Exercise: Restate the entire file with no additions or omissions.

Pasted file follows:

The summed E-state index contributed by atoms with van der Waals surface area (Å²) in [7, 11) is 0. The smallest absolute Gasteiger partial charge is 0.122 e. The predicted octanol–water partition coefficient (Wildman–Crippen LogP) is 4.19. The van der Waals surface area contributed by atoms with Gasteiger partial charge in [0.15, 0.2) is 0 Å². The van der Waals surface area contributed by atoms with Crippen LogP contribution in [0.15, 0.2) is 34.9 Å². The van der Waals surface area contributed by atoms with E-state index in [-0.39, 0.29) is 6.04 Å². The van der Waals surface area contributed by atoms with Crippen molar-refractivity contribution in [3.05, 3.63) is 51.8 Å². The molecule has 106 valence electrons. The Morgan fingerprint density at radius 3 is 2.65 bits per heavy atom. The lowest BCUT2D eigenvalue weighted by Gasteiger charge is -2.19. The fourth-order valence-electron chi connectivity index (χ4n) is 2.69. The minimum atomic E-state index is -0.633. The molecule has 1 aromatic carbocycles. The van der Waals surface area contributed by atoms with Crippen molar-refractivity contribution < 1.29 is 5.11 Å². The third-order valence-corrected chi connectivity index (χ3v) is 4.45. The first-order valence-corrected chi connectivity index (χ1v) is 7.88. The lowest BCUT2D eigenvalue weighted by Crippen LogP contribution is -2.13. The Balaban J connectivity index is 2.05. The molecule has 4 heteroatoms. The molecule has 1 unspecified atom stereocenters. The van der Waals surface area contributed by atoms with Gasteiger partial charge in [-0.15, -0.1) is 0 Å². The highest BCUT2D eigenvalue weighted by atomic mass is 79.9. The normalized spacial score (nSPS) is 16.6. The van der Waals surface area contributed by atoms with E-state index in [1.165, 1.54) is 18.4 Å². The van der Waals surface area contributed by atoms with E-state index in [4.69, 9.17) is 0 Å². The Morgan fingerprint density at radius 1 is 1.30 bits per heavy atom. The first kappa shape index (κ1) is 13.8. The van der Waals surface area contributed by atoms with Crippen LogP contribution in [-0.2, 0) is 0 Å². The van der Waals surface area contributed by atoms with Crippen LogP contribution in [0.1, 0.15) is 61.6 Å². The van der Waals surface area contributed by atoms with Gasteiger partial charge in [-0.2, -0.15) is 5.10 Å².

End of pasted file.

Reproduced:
The summed E-state index contributed by atoms with van der Waals surface area (Å²) in [7, 11) is 0. The smallest absolute Gasteiger partial charge is 0.122 e. The predicted octanol–water partition coefficient (Wildman–Crippen LogP) is 4.19. The van der Waals surface area contributed by atoms with Gasteiger partial charge in [0.15, 0.2) is 0 Å². The van der Waals surface area contributed by atoms with Crippen LogP contribution in [0.15, 0.2) is 34.9 Å². The van der Waals surface area contributed by atoms with E-state index in [-0.39, 0.29) is 6.04 Å². The van der Waals surface area contributed by atoms with Crippen molar-refractivity contribution in [3.05, 3.63) is 51.8 Å². The molecule has 106 valence electrons. The Morgan fingerprint density at radius 3 is 2.65 bits per heavy atom. The lowest BCUT2D eigenvalue weighted by Gasteiger charge is -2.19. The fourth-order valence-electron chi connectivity index (χ4n) is 2.69. The minimum atomic E-state index is -0.633. The molecule has 1 aromatic carbocycles. The van der Waals surface area contributed by atoms with Crippen molar-refractivity contribution < 1.29 is 5.11 Å². The third-order valence-corrected chi connectivity index (χ3v) is 4.45. The first-order valence-corrected chi connectivity index (χ1v) is 7.88. The lowest BCUT2D eigenvalue weighted by Crippen LogP contribution is -2.13. The Balaban J connectivity index is 2.05. The molecule has 4 heteroatoms. The molecule has 1 unspecified atom stereocenters. The van der Waals surface area contributed by atoms with Gasteiger partial charge in [-0.15, -0.1) is 0 Å². The highest BCUT2D eigenvalue weighted by atomic mass is 79.9. The normalized spacial score (nSPS) is 16.6. The van der Waals surface area contributed by atoms with E-state index in [1.165, 1.54) is 18.4 Å². The van der Waals surface area contributed by atoms with E-state index in [4.69, 9.17) is 0 Å². The Morgan fingerprint density at radius 1 is 1.30 bits per heavy atom. The first kappa shape index (κ1) is 13.8. The van der Waals surface area contributed by atoms with Crippen LogP contribution in [-0.2, 0) is 0 Å². The van der Waals surface area contributed by atoms with Crippen LogP contribution in [0.1, 0.15) is 61.6 Å². The van der Waals surface area contributed by atoms with Gasteiger partial charge in [-0.2, -0.15) is 5.10 Å².